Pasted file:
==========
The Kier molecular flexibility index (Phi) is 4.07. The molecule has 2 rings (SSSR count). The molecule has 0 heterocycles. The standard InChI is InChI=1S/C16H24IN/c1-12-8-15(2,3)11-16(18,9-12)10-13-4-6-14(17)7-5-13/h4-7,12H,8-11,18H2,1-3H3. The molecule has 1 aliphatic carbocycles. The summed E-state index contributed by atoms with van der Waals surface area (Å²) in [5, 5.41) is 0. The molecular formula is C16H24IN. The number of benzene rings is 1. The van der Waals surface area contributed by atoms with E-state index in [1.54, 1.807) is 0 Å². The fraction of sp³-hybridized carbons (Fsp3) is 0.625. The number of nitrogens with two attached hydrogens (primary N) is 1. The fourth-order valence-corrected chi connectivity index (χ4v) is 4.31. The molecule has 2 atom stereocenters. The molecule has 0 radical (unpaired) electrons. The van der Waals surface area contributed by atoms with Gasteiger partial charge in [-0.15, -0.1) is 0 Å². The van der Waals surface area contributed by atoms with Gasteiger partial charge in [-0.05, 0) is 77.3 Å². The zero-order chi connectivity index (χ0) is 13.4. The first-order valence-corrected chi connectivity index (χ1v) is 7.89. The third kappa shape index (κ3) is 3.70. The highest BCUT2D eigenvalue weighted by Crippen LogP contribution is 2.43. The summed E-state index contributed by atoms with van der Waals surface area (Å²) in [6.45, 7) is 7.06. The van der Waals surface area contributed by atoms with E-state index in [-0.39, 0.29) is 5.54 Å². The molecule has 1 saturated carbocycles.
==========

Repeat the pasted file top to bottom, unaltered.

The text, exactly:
The Kier molecular flexibility index (Phi) is 4.07. The molecule has 2 rings (SSSR count). The molecule has 0 heterocycles. The standard InChI is InChI=1S/C16H24IN/c1-12-8-15(2,3)11-16(18,9-12)10-13-4-6-14(17)7-5-13/h4-7,12H,8-11,18H2,1-3H3. The molecule has 1 aliphatic carbocycles. The summed E-state index contributed by atoms with van der Waals surface area (Å²) in [5, 5.41) is 0. The molecular formula is C16H24IN. The number of benzene rings is 1. The van der Waals surface area contributed by atoms with E-state index in [1.54, 1.807) is 0 Å². The fraction of sp³-hybridized carbons (Fsp3) is 0.625. The number of nitrogens with two attached hydrogens (primary N) is 1. The fourth-order valence-corrected chi connectivity index (χ4v) is 4.31. The molecule has 2 atom stereocenters. The molecule has 0 radical (unpaired) electrons. The van der Waals surface area contributed by atoms with Gasteiger partial charge in [-0.15, -0.1) is 0 Å². The van der Waals surface area contributed by atoms with Gasteiger partial charge in [-0.05, 0) is 77.3 Å². The zero-order chi connectivity index (χ0) is 13.4. The first-order valence-corrected chi connectivity index (χ1v) is 7.89. The third kappa shape index (κ3) is 3.70. The highest BCUT2D eigenvalue weighted by Crippen LogP contribution is 2.43. The summed E-state index contributed by atoms with van der Waals surface area (Å²) in [6.45, 7) is 7.06. The van der Waals surface area contributed by atoms with E-state index in [-0.39, 0.29) is 5.54 Å². The molecule has 1 saturated carbocycles.